Cruft, Brig. General W. B. Hazen, and Colonel William Grose, commanding the brigades of this division.
With pride I point to the services of Birg. General H. P. Van Cleve and his gallant division, which followed General Palmer into the fight. With daring courage they attacked the enemy on Saturday, capturing a battery, from which, however, they were driven by overwhelming numbers, but rallying they maintained themselves, and soon again advancing captured another battery, which they brought off.
With pride I mention the name of Brig. General Samuel Beatty for his conduct on this occasion.
On this day, and, indeed, whenever he was engaged, General Van Cleve's command was but two small brigades; his largest brigade, Colonel Barnes commanding, being detached. The accidental and unavoidable disaster of Sunday, which threw out of the fight altogether five regiments, cannot tarnish the fame of this division. Such was the conduct of this part of my command, all of which has been published to the country as having "disgracefully fled from the field."
With pride I point to the services of Brigadier-General Wood and his gallant command. The last of my corps ordered to the scene of conflict, they became engaged almost at the very moment of their arrival.
Unexpectedly run over by a portion of our troops, who were driven back upon them, the brigade of Colonel Buell was thrown into confusion, and borne along with the fleeting for a short distance, but were soon and easily rallied by General Wood and Colonel Buell, and though the loss had been very heavy for so short a conflict, these brave men were led back by their division and brigade commanders to the ground from which they had been forced.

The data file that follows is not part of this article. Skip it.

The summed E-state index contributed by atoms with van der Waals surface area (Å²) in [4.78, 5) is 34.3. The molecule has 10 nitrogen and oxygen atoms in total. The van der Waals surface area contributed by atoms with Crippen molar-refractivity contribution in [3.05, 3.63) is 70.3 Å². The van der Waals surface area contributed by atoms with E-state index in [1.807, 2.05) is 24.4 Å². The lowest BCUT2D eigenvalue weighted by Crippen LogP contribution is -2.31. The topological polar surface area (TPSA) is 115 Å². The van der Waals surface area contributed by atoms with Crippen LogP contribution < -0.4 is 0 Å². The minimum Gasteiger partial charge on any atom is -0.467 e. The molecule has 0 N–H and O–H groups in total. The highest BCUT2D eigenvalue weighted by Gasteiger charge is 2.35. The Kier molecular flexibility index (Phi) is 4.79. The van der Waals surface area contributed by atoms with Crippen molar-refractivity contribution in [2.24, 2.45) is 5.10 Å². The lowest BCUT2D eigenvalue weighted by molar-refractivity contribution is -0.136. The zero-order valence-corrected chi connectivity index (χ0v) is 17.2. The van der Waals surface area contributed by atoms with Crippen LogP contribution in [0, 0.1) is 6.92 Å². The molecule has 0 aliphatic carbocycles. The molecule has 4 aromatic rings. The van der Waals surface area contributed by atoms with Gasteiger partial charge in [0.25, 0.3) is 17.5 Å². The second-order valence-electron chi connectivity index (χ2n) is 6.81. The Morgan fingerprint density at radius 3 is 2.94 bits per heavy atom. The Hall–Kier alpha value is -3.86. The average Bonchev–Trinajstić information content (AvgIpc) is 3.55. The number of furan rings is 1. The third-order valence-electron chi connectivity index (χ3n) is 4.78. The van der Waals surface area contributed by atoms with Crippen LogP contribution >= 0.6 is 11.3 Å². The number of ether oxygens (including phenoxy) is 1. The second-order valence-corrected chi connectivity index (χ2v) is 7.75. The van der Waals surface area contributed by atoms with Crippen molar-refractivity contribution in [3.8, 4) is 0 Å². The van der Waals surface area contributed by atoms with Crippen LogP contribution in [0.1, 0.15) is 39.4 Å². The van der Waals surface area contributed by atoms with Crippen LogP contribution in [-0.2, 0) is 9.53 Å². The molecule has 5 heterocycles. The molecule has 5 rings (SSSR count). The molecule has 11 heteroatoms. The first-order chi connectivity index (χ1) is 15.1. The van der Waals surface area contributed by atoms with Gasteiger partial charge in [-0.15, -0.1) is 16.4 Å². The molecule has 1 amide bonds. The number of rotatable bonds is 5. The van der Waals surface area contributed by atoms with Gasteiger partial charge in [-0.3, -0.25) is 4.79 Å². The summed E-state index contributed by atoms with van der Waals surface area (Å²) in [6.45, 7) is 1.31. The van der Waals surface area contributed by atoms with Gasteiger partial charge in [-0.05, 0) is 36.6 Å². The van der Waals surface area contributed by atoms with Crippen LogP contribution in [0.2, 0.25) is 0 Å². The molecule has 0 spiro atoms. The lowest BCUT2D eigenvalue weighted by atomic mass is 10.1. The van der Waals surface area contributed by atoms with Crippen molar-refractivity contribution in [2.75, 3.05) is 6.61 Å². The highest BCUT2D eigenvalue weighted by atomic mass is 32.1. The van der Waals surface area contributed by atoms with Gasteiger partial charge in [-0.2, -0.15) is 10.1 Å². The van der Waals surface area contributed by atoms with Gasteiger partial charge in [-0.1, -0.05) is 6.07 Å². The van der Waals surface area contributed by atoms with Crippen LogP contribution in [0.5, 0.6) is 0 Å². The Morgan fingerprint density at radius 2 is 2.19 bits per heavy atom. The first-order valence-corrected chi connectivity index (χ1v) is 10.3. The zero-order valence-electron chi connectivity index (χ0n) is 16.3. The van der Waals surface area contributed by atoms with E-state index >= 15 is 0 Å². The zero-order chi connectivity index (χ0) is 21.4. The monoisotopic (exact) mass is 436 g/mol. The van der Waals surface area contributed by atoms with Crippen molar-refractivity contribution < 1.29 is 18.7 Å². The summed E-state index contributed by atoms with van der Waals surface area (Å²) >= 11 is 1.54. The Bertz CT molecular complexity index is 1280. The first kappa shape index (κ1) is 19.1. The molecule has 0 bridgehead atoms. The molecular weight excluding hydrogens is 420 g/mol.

On Sunday, when our lines were broken, Brigadier-General Wood, with the brigades of Colonels Harker and Barnes and that part of Colonel Buell's brigade not cut off by the enemy, reached Major-General Thomas,as ordered, and participated in the battle of the day with honor to themselves. Such was the conduct of this, the last part of my command, all of which has been published to the country as having "disgracefully fled from the field."
With pride I most respectfully call attention to the brilliant conduct of Colonel C. G. Harker, commanding Third Brigade of Brigadier-General Wood's division. On Saturday evening he skillfully avoided being thrown into disorder; with good judgment pressed the enemy, captured near 200 prisoners, and withdrew his command in good order. On Saturday he equally distinguished himself by the skill with which he managed his command and more than all by the gallantry with which he fought.
It is proper that I should mention the conduct of Colonel Barnes, commanding Third Brigade of Brigadier-General Van Cleve's division, for his conduct on Saturday evening. Colonel Barnes was at this time separated from his division, and in the fight of Saturday evening was posted on our right. He had a very severe engagement with a superior force, and, in my judgment, prevented the enemy from attempting to turn our right at this time by the firmness with which he fought. He suffered a severe loss, but withdrew his command in good order before night. The names of those in this corps who particularly distinguished themselves have been mentioned by their respective commanders,and I most earnestly commend them to the commanding general and the Government.